Headlines

Why isn’t a Career in Politics Aspirational for Girls and Women in India?

For most young girls, a career in politics is not even on the radar. For the few that are interested, building a career in politics in India seems unachievable.

Boys Sold by Trusted Villager Turned Human Trafficker

Friends Ajay and Durgesh were lured from the same village in the remote and poverty-stricken countryside of eastern Uttar Pradesh (UP) in January 2021.

When Will Countries Ever Learn how Well to do Fuel Subsidy Reforms?

Consider the situation. Faced with growing fiscal stress, the government of an energy exporting country decides to cut generous subsidies, doubling the fuel price overnight.

A Special Adviser to Probe Racism and Discrimination at UN

“Racism and discrimination have no place in our world -- least of all at the United Nations”, warns UN Secretary-General Antonio Guterres, who will soon appoint a Special Adviser to investigate the growing discrimination based on racial, national or ethnic origins in the world body.

Road to COP27: Why Africa cannot be Complacent on Energy, Climate Change

A year ago, we welcomed 2021 with a sense of cautious optimism when the newly developed vaccines promised a shift in the fight against the COVID-19 pandemic. The focus turned towards building back better and doing things differently as many countries started to rethink and rebuild their shattered economies.

Heatwave and Drought Hit South America’s Crops and Economy

Brazil, Argentina and Paraguay, the three major agricultural producers in South America, are currently experiencing a prolonged period of drought and low water levels in their main rivers. This is severely impacting harvests, as well as river transport of important summer crops, with maize and soybeans the main casualties. 

Future of Coral Reefs in the Time of Climate Change

Coral reefs are one of the world’s most biologically diverse and productive ecosystems. They provide abundant ecological goods and services and are central to the socio-economic and cultural welfare of coastal and island communities – throughout tropical and subtropical ocean countries – by contributing billions of dollars to the local and global economies, when combined with tourism and recreation.

Battle for Palestine: & the Day When David Felled Goliath with a Stone

When Israeli Ambassador Gilat Erdan made an unusual presentation before the Security Council last week displaying a large rock, which he claimed, was hurled at Israeli vehicles in the Occupied Territories, a reporter at a UN press conference asked whether Palestinians will be given the right of reply--- by displaying in the Security Council chamber an Uzi sub- machine gun or a bulldozer deployed by Israeli armed forces against civilian demonstrations.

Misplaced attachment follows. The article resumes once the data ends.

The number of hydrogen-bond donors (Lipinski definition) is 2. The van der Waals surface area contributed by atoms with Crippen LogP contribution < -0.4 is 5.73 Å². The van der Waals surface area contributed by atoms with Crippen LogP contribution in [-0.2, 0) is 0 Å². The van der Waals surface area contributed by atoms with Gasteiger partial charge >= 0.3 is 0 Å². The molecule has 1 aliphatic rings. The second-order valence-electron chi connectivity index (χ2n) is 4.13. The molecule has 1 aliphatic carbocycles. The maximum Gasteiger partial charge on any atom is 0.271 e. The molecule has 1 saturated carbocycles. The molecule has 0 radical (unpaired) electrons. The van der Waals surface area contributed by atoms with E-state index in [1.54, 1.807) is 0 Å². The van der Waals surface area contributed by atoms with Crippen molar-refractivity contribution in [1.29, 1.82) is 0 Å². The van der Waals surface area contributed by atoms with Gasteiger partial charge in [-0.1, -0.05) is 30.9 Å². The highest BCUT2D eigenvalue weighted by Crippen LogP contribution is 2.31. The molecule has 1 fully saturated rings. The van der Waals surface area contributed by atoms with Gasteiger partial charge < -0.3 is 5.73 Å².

Youth Have the Spirit to Change Trajectory of Leprosy, says Yohei Sasakawa

Yohei Sasakawa said the youth have the power to change the world, and their participation in removing the stigma and myths about leprosy is crucial to the campaign to end the disease.

Our Global Food Systems Are Rife with Injustice: Here’s How We Can Change This

The pandemic – alongside growing threats from climate change, widespread malnutrition, economic instability and geopolitical conflict – has heightened problems with the ways we produce, distribute and consume food. And it’s made clear the urgent need to make global food systems more just.

The Rise of Religious Extremism & Anti-Muslim Politics in Sri Lanka

On 28 October, President Gotabaya Rajapaksa appointed the militant Buddhist monk Galagoda Aththe Gnanasara to head a presidential task force on legal reforms, shocking many in Sri Lanka and beyond. Gnanasara is the public face of the country’s leading anti-Muslim campaign group, Bodu Bala Sena (Army of Buddhist Power, or BBS). He is widely accused of inciting inter-communal violence, including two deadly anti-Muslim pogroms in June 2014 and March 2018.